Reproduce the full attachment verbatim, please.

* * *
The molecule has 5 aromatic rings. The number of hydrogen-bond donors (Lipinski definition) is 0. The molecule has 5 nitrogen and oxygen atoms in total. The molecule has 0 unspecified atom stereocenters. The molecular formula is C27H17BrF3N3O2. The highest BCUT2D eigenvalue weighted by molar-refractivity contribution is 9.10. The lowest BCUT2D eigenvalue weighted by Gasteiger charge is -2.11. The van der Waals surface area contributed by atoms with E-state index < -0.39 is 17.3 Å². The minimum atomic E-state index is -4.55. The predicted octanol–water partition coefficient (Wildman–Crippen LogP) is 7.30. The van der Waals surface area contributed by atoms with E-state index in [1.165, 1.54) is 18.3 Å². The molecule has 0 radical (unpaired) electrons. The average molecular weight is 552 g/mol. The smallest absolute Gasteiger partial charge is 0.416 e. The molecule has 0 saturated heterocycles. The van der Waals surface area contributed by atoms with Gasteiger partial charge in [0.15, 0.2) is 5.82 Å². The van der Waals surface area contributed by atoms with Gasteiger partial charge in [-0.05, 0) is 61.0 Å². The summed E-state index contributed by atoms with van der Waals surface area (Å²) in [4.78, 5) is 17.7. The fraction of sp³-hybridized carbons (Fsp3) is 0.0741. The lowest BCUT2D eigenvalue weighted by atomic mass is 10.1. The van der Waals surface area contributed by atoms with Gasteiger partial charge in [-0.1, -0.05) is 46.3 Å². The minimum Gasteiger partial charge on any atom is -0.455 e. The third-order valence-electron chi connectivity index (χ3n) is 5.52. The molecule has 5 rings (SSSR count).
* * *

The molecule has 5 aromatic rings. The number of hydrogen-bond donors (Lipinski definition) is 0. The molecule has 5 nitrogen and oxygen atoms in total. The molecule has 0 unspecified atom stereocenters. The molecular formula is C27H17BrF3N3O2. The highest BCUT2D eigenvalue weighted by molar-refractivity contribution is 9.10. The lowest BCUT2D eigenvalue weighted by Gasteiger charge is -2.11. The van der Waals surface area contributed by atoms with E-state index < -0.39 is 17.3 Å². The minimum atomic E-state index is -4.55. The predicted octanol–water partition coefficient (Wildman–Crippen LogP) is 7.30. The van der Waals surface area contributed by atoms with E-state index in [1.165, 1.54) is 18.3 Å². The molecule has 0 radical (unpaired) electrons. The average molecular weight is 552 g/mol. The smallest absolute Gasteiger partial charge is 0.416 e. The molecule has 0 saturated heterocycles. The van der Waals surface area contributed by atoms with Gasteiger partial charge in [0.15, 0.2) is 5.82 Å². The van der Waals surface area contributed by atoms with Gasteiger partial charge in [-0.05, 0) is 61.0 Å². The summed E-state index contributed by atoms with van der Waals surface area (Å²) in [4.78, 5) is 17.7. The fraction of sp³-hybridized carbons (Fsp3) is 0.0741. The lowest BCUT2D eigenvalue weighted by atomic mass is 10.1. The van der Waals surface area contributed by atoms with Gasteiger partial charge in [-0.1, -0.05) is 46.3 Å². The minimum Gasteiger partial charge on any atom is -0.455 e. The third-order valence-electron chi connectivity index (χ3n) is 5.52. The molecule has 5 rings (SSSR count).